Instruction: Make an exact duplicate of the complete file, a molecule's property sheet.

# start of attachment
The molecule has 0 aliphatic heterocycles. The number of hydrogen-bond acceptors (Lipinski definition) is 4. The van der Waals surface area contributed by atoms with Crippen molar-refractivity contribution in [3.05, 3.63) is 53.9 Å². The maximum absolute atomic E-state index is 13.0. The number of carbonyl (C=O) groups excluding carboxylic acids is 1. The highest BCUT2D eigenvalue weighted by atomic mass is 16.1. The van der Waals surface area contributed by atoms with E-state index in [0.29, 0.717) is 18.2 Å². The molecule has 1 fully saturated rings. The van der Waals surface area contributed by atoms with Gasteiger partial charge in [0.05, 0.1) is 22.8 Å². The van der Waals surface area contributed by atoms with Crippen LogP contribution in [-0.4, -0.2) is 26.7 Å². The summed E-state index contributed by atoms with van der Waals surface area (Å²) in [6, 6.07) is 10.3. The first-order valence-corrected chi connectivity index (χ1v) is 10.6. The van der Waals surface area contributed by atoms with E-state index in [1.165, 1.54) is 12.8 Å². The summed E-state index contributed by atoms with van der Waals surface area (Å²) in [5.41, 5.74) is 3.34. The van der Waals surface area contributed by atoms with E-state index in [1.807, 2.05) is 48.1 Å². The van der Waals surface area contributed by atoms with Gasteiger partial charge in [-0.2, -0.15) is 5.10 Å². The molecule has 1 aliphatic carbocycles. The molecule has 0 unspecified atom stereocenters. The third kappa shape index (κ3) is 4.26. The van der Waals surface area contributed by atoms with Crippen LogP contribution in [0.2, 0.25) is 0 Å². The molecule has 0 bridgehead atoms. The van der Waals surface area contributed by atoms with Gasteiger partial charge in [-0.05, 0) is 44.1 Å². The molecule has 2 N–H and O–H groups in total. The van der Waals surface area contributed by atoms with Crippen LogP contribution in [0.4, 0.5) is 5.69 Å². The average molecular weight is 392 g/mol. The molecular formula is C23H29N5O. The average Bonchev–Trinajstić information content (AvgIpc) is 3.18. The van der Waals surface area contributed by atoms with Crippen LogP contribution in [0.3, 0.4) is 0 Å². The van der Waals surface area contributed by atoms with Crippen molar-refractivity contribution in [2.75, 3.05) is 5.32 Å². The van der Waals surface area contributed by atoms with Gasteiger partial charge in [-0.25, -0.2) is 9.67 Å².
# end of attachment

The molecule has 0 aliphatic heterocycles. The number of hydrogen-bond acceptors (Lipinski definition) is 4. The van der Waals surface area contributed by atoms with Crippen molar-refractivity contribution in [3.05, 3.63) is 53.9 Å². The maximum absolute atomic E-state index is 13.0. The number of carbonyl (C=O) groups excluding carboxylic acids is 1. The highest BCUT2D eigenvalue weighted by atomic mass is 16.1. The van der Waals surface area contributed by atoms with E-state index in [0.29, 0.717) is 18.2 Å². The molecule has 1 fully saturated rings. The van der Waals surface area contributed by atoms with Gasteiger partial charge in [0.05, 0.1) is 22.8 Å². The van der Waals surface area contributed by atoms with Crippen LogP contribution in [-0.4, -0.2) is 26.7 Å². The summed E-state index contributed by atoms with van der Waals surface area (Å²) in [6, 6.07) is 10.3. The first-order valence-corrected chi connectivity index (χ1v) is 10.6. The van der Waals surface area contributed by atoms with E-state index in [1.165, 1.54) is 12.8 Å². The summed E-state index contributed by atoms with van der Waals surface area (Å²) in [5.41, 5.74) is 3.34. The van der Waals surface area contributed by atoms with E-state index in [1.807, 2.05) is 48.1 Å². The van der Waals surface area contributed by atoms with Gasteiger partial charge in [-0.2, -0.15) is 5.10 Å². The molecule has 1 aliphatic carbocycles. The molecule has 0 unspecified atom stereocenters. The third kappa shape index (κ3) is 4.26. The van der Waals surface area contributed by atoms with Crippen LogP contribution in [0.2, 0.25) is 0 Å². The molecule has 0 bridgehead atoms. The van der Waals surface area contributed by atoms with Gasteiger partial charge in [-0.05, 0) is 44.1 Å². The molecule has 2 N–H and O–H groups in total. The van der Waals surface area contributed by atoms with Crippen LogP contribution in [0.4, 0.5) is 5.69 Å². The average molecular weight is 392 g/mol. The molecular formula is C23H29N5O. The average Bonchev–Trinajstić information content (AvgIpc) is 3.18. The van der Waals surface area contributed by atoms with Crippen LogP contribution in [0.3, 0.4) is 0 Å². The van der Waals surface area contributed by atoms with Crippen molar-refractivity contribution in [2.75, 3.05) is 5.32 Å². The van der Waals surface area contributed by atoms with Gasteiger partial charge in [-0.25, -0.2) is 9.67 Å².